One of the nice things about buying a condo is the sense of security in a collective. Neighbours usually have similar lifestyles and expectations for their home. There is a congruence of feeling and a will to develop and maintain a sense of community. Some communities are passive, some are proactive, and some are activist. Activists are always looking at future trends and trying to make their community the most liveable place possible.
Condos are usually professionally managed but some are self-managing, especially in small buildings with few lots. The condo board is made up of regular people with a range of skills and abilities. The condo manager guides the board through difficult terrain, such as legal issues and best practices. In an good situation, both parties are working cooperatively to identify and solve problems.
Board members may join for a variety of reasons. The most common is probably a desire to control costs and ensure maintenance is done on a schedule. There is little hierarchy in the group; the only status is that of member. Some people join to learn about condo management in a social environment.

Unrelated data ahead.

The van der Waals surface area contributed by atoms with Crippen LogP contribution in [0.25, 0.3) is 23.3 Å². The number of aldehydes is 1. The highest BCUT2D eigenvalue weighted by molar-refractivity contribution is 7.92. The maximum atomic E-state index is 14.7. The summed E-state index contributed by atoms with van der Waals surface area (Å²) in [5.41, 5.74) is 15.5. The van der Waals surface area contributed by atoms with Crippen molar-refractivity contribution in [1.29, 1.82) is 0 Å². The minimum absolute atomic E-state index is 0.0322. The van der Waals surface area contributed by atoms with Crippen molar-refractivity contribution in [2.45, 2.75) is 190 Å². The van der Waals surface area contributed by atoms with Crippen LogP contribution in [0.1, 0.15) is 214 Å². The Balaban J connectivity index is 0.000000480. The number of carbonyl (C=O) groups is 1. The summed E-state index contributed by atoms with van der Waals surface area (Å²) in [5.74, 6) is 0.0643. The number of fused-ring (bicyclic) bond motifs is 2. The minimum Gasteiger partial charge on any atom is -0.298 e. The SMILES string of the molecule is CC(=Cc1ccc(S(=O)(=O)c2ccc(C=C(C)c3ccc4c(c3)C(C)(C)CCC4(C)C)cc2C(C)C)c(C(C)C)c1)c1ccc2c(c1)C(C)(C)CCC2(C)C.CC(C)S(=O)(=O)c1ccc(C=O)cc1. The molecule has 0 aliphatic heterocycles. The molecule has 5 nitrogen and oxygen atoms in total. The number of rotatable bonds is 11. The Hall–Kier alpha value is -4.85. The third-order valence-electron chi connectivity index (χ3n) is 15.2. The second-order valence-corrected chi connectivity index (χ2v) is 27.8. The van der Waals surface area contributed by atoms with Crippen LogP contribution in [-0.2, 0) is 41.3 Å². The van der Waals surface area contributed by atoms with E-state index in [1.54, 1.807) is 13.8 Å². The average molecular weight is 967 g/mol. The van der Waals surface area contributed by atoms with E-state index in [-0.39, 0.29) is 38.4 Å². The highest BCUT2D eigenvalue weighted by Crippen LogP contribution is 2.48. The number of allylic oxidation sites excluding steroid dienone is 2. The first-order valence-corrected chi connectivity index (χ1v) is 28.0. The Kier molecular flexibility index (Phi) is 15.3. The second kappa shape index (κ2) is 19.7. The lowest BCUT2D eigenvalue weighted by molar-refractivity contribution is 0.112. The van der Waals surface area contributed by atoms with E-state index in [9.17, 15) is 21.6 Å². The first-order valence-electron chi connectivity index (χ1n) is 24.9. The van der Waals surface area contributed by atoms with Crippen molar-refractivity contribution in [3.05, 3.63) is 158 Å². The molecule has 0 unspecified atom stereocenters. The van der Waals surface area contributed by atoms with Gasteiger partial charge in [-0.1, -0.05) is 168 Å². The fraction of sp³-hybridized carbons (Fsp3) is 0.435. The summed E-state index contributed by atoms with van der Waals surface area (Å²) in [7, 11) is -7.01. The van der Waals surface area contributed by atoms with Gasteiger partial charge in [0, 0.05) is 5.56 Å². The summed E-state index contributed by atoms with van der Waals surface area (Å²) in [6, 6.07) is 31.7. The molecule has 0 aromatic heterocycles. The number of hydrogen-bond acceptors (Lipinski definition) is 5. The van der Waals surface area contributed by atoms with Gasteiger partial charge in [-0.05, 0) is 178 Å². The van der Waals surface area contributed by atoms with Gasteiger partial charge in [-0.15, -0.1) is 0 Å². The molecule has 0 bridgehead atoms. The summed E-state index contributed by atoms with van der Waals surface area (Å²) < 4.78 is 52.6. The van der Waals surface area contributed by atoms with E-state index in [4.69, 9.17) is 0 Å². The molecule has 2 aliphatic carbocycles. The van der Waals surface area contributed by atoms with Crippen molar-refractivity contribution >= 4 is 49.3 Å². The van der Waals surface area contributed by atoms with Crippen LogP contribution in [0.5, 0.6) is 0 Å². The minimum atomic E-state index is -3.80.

The condo board serves as a repository for information. Ideally, there should be a process for documenting the collective experience and insights of members beyond council minutes. This collective knowledge becomes the identity of the condo development.
Practicing the collective knowledge creates a culture, which can be a very strong draw if it has a positive reputation. Real estate agents often share information on the culture of certain buildings. This can potentially mean higher than average appreciation when things are running smoothly and everyone is happy.
The ideal council is a venue for mutual goodwill, creativity, innovation, and socialization. When these things are happening together, politics tend to be pushed aside with warmth and laughter. The focus turns to making the community a better and socially integrated place to live. The challenge is to think and act holistically.
Condo councils have a sense of citizenship with a common mission. They are venues for personal and community development. Joining, belonging, and being with like-minded people can foster a sense of family with mutual obligations.
If you’re considering buying a condo, it’s helpful to talk with a council member or two and the strata manager. These informal meetings can be tremendously helpful to decide if a particular building is right for you. Ask about issues of the day, long-term planning, and what problems the council is discussing.
When reading the meeting minutes and regulations, look for things that stand out to you as a potential homeowner. Does the council have a sound understanding of what is needed to make a community thrive? Do you like their direction for community development? These and other questions help to compare the culture with your expectations and answer the question, “Are you a condo person?”.
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